While many will tell you the dark web is a seedy underworld where faceless entities trade drugs, weapons and humans, the fact is, the dark web still remains something of a mystery.
In an attempt to shed more light on the subject, Terbium Labs conducted research to try to answer the question: what is on the dark web?
Before we dive into the research we need to augment it with a few disclaimers. Defining what content that is available on the dark web is incredibly difficult and – as Terbium Labs points out – relies heavily on humans reviewing websites and aggregating them in lists. While resources such as the Hidden Wiki can provide a good starting point for dark web users, it is in no way an accurate snapshot of what is available.
Similarly, Terbium Labs has taken a snapshot of the dark web (400 websites) and examined those.
“Using a human-curated list instead of a random draw is equivalent to only polling viewers of a single TV channel on their preferred candidate. The results will be biased and inaccurate. By using a random draw from the population of Tor Hidden Services found by our automated bigdata crawler, our approach minimizes the effect of selection bias,” the firm explains in the methodology of its study.
Once these websites were identified, a human went through them to determine what sort of content the site was home to.
A haven for legal content?
While sites such as Silk Road pushed the dark web into the mainstream, the research from Terbium Labs suggests that 47.7% of the URLs it looked at contained legal content. An additional 6.8% contained explicit content which is not illegal (to put it plainly: pornography) bringing the amount of legal content tied to URLs to 54.5%. Analysis of domains suggests that 53.4% of content is legal as well. So while a website might be home to drug traders there might also be some sections of the website that might contain legal content.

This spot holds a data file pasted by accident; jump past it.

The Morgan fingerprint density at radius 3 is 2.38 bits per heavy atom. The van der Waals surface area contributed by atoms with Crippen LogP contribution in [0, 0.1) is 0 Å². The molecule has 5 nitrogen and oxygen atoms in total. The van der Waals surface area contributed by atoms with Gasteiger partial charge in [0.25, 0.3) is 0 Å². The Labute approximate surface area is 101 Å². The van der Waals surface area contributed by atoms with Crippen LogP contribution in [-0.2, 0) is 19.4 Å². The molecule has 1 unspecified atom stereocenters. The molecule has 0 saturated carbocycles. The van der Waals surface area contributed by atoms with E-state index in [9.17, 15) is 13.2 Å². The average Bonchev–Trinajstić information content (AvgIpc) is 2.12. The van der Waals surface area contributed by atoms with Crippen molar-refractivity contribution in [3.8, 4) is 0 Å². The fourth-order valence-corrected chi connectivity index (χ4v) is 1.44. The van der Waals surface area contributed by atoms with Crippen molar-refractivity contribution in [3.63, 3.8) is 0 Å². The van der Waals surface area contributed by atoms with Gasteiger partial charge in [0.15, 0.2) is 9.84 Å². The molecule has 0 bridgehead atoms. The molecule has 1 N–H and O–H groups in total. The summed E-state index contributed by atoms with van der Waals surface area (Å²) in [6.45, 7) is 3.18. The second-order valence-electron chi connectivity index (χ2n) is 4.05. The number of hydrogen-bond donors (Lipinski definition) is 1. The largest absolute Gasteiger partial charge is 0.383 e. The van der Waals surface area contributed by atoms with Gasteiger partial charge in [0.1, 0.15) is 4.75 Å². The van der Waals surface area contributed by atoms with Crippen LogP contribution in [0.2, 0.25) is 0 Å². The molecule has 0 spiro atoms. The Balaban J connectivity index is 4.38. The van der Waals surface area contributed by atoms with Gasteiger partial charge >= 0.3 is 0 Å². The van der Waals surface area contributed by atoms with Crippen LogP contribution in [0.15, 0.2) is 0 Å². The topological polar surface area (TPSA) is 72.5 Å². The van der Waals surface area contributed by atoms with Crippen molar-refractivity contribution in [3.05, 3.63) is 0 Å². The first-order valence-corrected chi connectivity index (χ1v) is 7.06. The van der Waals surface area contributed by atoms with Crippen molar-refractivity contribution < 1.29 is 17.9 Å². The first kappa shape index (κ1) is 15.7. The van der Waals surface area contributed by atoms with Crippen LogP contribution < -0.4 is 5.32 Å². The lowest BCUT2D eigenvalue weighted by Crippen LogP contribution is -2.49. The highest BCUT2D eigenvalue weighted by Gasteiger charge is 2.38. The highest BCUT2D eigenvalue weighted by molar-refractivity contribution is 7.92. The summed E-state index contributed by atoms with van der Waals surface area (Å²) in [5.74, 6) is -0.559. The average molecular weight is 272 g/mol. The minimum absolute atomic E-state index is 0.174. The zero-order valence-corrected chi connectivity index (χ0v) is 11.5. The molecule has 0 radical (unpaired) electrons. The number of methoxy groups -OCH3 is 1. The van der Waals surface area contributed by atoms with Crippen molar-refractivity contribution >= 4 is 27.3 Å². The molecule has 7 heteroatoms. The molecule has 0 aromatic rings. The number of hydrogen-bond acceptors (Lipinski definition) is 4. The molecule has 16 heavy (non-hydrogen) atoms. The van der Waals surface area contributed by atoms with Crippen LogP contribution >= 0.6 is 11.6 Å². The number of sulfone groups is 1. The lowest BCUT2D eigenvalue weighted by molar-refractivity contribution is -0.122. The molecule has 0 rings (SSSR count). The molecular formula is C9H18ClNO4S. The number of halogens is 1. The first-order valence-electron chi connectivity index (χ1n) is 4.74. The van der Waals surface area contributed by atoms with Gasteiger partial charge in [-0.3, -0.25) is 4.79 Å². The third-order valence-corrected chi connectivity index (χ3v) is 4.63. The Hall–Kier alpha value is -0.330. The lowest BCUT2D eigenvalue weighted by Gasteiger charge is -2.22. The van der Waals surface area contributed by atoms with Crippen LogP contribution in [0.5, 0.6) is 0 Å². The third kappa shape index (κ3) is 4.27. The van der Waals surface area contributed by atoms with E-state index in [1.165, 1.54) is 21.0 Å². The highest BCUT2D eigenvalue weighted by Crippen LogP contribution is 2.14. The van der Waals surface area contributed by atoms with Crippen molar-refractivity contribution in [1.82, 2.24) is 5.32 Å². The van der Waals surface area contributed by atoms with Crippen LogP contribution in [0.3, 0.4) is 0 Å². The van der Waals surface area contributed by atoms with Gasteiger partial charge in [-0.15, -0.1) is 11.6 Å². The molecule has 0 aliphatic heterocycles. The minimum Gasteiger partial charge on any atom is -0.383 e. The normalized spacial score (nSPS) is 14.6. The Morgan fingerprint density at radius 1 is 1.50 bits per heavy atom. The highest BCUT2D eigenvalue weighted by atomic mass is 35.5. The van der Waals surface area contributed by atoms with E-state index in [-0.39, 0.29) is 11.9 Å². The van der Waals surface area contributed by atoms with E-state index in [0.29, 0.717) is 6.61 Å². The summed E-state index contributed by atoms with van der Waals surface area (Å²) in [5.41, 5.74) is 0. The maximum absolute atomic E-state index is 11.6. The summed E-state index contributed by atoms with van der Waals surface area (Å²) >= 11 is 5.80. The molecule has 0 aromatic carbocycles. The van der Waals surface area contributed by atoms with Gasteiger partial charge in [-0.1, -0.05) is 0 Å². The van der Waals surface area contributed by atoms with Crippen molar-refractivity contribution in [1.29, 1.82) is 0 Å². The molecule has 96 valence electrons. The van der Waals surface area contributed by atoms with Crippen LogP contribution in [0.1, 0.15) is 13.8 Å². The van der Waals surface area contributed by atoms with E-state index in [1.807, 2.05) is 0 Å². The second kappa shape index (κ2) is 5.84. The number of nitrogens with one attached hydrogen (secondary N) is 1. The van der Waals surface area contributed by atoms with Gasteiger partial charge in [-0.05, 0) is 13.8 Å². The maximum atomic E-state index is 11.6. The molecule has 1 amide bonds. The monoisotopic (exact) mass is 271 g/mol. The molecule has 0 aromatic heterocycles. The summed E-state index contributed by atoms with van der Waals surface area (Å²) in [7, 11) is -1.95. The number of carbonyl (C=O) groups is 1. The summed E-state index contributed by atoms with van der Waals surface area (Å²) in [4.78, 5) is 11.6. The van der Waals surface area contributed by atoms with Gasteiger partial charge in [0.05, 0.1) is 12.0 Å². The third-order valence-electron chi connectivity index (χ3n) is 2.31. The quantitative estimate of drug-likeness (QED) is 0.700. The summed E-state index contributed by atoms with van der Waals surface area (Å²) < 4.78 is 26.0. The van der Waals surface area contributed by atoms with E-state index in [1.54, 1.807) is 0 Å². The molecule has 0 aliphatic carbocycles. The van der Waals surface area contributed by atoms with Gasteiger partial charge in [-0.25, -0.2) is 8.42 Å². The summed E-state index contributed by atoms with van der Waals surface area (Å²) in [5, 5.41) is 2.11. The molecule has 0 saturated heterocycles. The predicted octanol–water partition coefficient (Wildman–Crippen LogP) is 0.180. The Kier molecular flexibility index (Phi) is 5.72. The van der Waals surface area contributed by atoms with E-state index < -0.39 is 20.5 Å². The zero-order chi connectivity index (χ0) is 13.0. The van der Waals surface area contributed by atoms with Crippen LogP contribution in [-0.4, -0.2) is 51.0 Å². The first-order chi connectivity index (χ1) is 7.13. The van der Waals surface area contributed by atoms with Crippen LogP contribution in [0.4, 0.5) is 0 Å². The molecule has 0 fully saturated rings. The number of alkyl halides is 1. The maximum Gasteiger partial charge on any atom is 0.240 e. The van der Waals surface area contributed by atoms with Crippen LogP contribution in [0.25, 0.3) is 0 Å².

However, when looking at the illegal stuff on the dark web, it appears to be a drug paradise.
When Terbium Labs excluded the legal content, as many as 44.95% of URLs and 35.59% of domains contained drug trading. The goings on in these drug trades however is truly fascinating and reminds of a regular classified website you might find on the clear web.
[su_quote]The drug community is a self-regulating, even a self-policing group. Vendors rely on reviews and commentary to build their brand and drive orders. New vendors are quick to offer free samples, and the community is more than happy to test a new product. Reviews follow a standard template, where users rank the stealth, shipping time, purity, high, and overall experience with the vendor. The community quickly shuns know scammers as warnings pop up about disappearing packs or when buyers get less than half of what they paid for.[/su_quote]
After drugs, Terbium says that 23.9% of the illegal URLs it looked at contained multiple categories of illicit products. This might include arms, drugs, electronics, counterfeit currency all bundled together in a market for users to browse through. Beyond that the next category of content is pharmaceuticals. URLs touting access to prescription medication accounted for 11.9% of sites in the study when removing legal content from the equation.
To put it all into perspective this is what the content looks like:
As we mentioned this is just a snapshot of the content available on the dark web but it serves as a reminder that just because somebody is using the dark web doesn’t mean they’re up to any illegal activities. Perhaps they just want to protect their privacy.
[Source – Terbium Labs] [Image – CC BY SA 2.0 Emilio Küffer]